Five down, four to go! The sixth paper at Edinburgh Dogmatics was given by my distinguished college principal, Professor Andrew McGowan (Highland Theological College, Dingwall). You all got that? Distinguished, I said.
Anyway, a brief summary of the paper:
- The premise of the paper was that the Adam-Christ parallel (as taken up by Paul in 1C15 and R5) is key to understanding salvation-history and yet has not been given sufficient priority. Even in Reformed theology, its importance has been undermined by smothering it with covenant language. To free it, Prof McGowan proposes Headship Theology.
- Exegetical evidence shows that the Adam-Christ parallel has startling implications for Christology. James Dunn argues for recognition of Paul's 'Adam Christology' that was 'already quite sophisticated' in the early church.
- Irenaeus was the first of the Fathers to make significant use of the Adam-Christ parallel, from which he developed a recapitulation theory, where Christ lives every stage of life to redeem life. The key mediatorial role of Christ is uniting God and man in his own body. So the virgin birth enabled Christ to 'gather up' Adam, who had his origin from God, not man. Even Eve is included, since Mary is the advocata of the virgin Eve. Boersma has developed this view recently.
- Augustine argued for a propagation of 'original sin', a view that falls short of the notion that it was the sin of the 'one man' that brought death.
- Covenant theology is codified in the Westminister Confession. In this account, God makes a Covenant of Works (federal head: Adam) and hence enters a relationship with all humanity. Breaking the covenant has consequences for all humanity. God then makes a Covenant of Grace (federal head: Christ), a result of the Covenant of Redemption between Christ and the Father. The problem is that none of these covenants appear in scripture. The proposed relationship between these and the Old and New covenants is then unclear.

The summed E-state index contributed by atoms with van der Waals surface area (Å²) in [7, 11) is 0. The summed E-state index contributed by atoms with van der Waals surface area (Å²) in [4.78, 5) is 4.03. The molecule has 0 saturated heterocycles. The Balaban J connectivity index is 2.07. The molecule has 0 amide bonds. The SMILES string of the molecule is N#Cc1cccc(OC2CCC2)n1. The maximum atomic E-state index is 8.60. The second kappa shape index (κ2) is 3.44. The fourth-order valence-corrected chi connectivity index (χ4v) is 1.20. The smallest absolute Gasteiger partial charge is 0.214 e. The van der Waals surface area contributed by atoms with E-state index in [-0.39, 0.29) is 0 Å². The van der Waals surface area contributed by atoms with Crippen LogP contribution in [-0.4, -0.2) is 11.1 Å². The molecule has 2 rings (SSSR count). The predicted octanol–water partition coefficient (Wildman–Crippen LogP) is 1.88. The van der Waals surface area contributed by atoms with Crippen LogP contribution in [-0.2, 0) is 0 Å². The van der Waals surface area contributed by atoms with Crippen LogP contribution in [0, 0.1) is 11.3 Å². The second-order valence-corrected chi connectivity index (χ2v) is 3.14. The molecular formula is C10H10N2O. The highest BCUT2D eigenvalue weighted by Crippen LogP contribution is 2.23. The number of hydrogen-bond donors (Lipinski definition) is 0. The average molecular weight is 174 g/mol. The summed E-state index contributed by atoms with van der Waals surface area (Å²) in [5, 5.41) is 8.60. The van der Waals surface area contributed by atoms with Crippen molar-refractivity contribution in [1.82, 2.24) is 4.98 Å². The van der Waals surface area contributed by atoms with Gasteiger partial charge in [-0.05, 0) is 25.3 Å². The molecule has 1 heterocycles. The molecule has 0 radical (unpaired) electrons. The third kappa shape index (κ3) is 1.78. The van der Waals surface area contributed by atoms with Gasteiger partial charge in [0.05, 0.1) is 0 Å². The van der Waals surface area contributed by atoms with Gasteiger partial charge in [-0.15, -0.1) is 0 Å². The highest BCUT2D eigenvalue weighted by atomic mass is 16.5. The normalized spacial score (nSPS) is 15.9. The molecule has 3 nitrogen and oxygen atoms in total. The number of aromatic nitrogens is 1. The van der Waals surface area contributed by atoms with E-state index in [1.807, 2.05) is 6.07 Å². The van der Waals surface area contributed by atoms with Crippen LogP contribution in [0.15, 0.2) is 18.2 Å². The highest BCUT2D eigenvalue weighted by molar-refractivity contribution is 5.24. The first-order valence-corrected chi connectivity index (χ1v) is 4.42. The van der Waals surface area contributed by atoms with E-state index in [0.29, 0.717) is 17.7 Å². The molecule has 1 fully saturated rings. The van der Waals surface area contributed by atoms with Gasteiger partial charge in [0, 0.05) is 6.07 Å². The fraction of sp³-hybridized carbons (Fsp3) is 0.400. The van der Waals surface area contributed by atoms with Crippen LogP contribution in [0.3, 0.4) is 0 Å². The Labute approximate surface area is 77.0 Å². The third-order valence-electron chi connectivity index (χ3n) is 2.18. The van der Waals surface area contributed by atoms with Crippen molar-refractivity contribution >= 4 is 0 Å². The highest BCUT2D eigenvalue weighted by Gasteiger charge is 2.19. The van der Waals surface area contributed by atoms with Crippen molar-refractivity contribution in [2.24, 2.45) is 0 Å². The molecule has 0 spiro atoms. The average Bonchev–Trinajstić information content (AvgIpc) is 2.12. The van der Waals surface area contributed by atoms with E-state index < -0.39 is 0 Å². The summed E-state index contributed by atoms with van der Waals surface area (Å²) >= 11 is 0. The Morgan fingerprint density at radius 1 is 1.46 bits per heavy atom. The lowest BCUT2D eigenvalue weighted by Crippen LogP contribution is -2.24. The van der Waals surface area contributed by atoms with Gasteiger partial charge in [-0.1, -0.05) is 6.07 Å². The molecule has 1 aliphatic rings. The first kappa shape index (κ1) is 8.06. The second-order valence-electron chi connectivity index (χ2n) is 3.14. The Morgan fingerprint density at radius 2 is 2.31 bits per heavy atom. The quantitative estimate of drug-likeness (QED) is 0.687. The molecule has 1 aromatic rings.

- The Federal Vision movement (which is on the receiving end of heresy trials in the PCA) attempts to reinterpret Covenant Theology. There are links with the work of Norman Shepherd and the NPP. It comes down to whether the relationship between Adam and God was a gracious act (Murray) or a legal agreement (Kline). Covenant theology, especially in it's over-reaction to FV, is in danger of becoming legalistic and meritorious.
- Barth gives priority to Christ, not Adam when analysing R5. Murray points out that Barth is saying something different to Paul, who is clear that Adam is First and Christ Second (this comes out in Barth on the Imago Dei and was the point I was trying to put to Bruce McCormack, but which bumbled into imprecision and ultimately embarrassment!).
- Torrance, like Irenaeus, argues for atoning significance to the incarnation. However, it is difficult to avoid universalism here (as Kruger does not).
- There is similar thought with Dunn, who sees importance in Christ taking 'fallen humanity', not the humanity of Adam before the fall.
- Although Covenant Theology is the most persuasive schema within Reformed Theology, it is burdened by difficulties. These would be resolved by focussing not on covenants but on Two Heads, building on the theology of John Murray. We should talk of an Adamic Administration and a Messianic Administration.
- A Headship Theology helps us to deal with some of the difficulties between Presbyterians and Reformed Baptists (Blocher has done some work on this).
There it is. Good one! It is fairly nuanced but, as can be seen in the continuing fallout from the Murray, Kline, Shepherd thing, it is important and has implications for the character of Reformed churches, the message preached and, ultimately the doctrine of God itself. My own feeling is that Klinian Covenant Theology has had more influence on Presbyterism than one might think - and not in a good way.